From an institutional perspective the Chief Justice is placed at the helm of the Supreme Court. In the allocation of cases and the constitution of benches the Chief Justice has an exclusive prerogative. As a repository of constitutional trust, the Chief Justice is an institution in himself. The authority which is conferred upon the Chief Justice, it must be remembered, is vested in a high constitutional functionary. The authority is entrusted to the Chief Justice because such an entrustment of functions is necessary for the efficient transaction of the administrative and judicial work of the Court. The ultimate purpose behind the entrustment of authority to the Chief Justice is to ensure that the Supreme Court is able to fulfill and discharge the constitutional obligations which govern and provide the rationale for its existence. The entrustment of functions to the Chief Justice as the head of the institution, is with the purpose of securing the position of the Supreme Court as an independent safeguard for the preservation of personal liberty. There cannot be a presumption of mistrust. The oath of office demands nothing less.”

The statement that the CJI is an institution in himself may sound novel, yet that’s the truth. He is first among equals for a reason, as he is the sovereign head of the Indian Judiciary. It is the CJI who administers oath of office to the newly elected President (Article 60). The CJI enjoys a fused role of being the head of the Judiciary as well as the administrative head of the Supreme Court. He may be equal to his colleagues when it comes to rendering decisions in cases heard by him are concerned. But in the administrative side he is second to none.

While in Prakash Singh case (supra) the convention of the CJs of High Courts as the Masters of Roster was affirmed, CJAR case (supra) reaffirmed the convention and held its applicable to CJI as well.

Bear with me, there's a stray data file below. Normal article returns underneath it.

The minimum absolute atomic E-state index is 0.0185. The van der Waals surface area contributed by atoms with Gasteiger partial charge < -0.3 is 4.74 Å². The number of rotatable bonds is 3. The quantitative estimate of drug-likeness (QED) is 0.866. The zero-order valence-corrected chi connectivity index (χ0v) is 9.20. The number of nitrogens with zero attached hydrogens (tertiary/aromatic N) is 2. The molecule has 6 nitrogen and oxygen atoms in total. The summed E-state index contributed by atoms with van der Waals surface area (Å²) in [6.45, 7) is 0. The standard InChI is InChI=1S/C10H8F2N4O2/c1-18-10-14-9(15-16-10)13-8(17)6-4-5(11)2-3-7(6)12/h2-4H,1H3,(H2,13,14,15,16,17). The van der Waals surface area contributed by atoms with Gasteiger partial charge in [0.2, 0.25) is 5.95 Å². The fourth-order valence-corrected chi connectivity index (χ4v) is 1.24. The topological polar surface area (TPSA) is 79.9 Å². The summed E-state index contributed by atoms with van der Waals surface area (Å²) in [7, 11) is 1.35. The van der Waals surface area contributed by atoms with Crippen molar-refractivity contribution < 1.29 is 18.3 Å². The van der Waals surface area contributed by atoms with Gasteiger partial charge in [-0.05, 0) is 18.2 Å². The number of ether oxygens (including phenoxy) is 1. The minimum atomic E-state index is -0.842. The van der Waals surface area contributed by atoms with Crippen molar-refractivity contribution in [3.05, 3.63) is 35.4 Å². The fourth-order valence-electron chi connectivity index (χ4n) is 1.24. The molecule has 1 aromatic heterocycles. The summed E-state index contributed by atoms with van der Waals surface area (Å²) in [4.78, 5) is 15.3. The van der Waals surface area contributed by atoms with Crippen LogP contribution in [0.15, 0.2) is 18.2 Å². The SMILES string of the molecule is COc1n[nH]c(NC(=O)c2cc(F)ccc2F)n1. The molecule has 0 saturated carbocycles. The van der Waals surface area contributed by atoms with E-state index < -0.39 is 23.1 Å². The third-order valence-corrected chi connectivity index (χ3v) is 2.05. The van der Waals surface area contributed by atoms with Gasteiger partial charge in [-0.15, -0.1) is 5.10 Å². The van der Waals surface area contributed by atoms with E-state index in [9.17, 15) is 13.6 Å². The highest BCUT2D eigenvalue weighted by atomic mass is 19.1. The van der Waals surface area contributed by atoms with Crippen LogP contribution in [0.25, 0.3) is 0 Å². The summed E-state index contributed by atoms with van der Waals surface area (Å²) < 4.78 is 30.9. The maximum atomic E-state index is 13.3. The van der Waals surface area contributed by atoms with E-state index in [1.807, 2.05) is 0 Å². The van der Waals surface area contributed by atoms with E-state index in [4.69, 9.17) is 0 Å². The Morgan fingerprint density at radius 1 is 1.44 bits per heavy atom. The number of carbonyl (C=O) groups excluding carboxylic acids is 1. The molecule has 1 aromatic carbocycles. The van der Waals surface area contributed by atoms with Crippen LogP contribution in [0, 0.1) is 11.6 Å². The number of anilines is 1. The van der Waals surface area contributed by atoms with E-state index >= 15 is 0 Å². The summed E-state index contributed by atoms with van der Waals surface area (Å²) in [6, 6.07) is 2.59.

In the recent Asok Pande decision, the convention-based rule is reiterated and restated dispelling any lingering doubts. All these decisions firmly answer Sir Ivor Jennings’ three questions affirmatively and the Constitutional convention is placed at the highest pedestal. When litigants and lawyers move away from the objective of getting justice as the cause demands, to seek an outcome in a particular way, problem in perception arises. Sometimes a few of them start developing a perception that if their matters are heard by particular benches, it may lead to desired result. However, the prerogative of the CJs and CJI cannot be subject to any judicial review on the perceived beliefs as this would create chaos in the administration of justice dispensation system.

The Constitution had reposed faith in the head of the judicial family and let everyone accept the reality.

Ravichandran Iyer is an advocate practicing at the Supreme Court of India.

Disclaimer: The views, thoughts, and opinions expressed in this Article belong solely to the author, and not necessarily that of Bar & Bench.